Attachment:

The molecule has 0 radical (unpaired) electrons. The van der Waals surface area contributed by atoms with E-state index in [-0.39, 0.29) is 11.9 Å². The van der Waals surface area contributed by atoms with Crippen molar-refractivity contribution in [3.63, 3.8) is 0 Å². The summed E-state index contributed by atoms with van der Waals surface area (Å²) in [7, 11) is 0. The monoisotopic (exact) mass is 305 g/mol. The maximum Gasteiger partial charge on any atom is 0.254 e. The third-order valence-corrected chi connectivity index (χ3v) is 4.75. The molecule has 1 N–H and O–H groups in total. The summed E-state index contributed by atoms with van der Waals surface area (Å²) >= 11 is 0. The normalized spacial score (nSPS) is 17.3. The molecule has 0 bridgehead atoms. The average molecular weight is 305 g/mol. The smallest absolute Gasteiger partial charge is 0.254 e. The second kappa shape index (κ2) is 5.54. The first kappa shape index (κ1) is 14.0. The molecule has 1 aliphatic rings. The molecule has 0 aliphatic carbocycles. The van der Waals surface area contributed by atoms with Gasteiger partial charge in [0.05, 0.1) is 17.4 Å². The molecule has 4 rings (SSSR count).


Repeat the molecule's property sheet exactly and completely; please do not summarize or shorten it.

The molecule has 0 radical (unpaired) electrons. The van der Waals surface area contributed by atoms with E-state index in [-0.39, 0.29) is 11.9 Å². The van der Waals surface area contributed by atoms with Crippen molar-refractivity contribution in [3.63, 3.8) is 0 Å². The summed E-state index contributed by atoms with van der Waals surface area (Å²) in [7, 11) is 0. The monoisotopic (exact) mass is 305 g/mol. The maximum Gasteiger partial charge on any atom is 0.254 e. The third-order valence-corrected chi connectivity index (χ3v) is 4.75. The molecule has 1 N–H and O–H groups in total. The summed E-state index contributed by atoms with van der Waals surface area (Å²) >= 11 is 0. The normalized spacial score (nSPS) is 17.3. The molecule has 0 bridgehead atoms. The average molecular weight is 305 g/mol. The smallest absolute Gasteiger partial charge is 0.254 e. The second kappa shape index (κ2) is 5.54. The first kappa shape index (κ1) is 14.0. The molecule has 1 aliphatic rings. The molecule has 0 aliphatic carbocycles. The van der Waals surface area contributed by atoms with Gasteiger partial charge in [0.05, 0.1) is 17.4 Å². The molecule has 4 rings (SSSR count).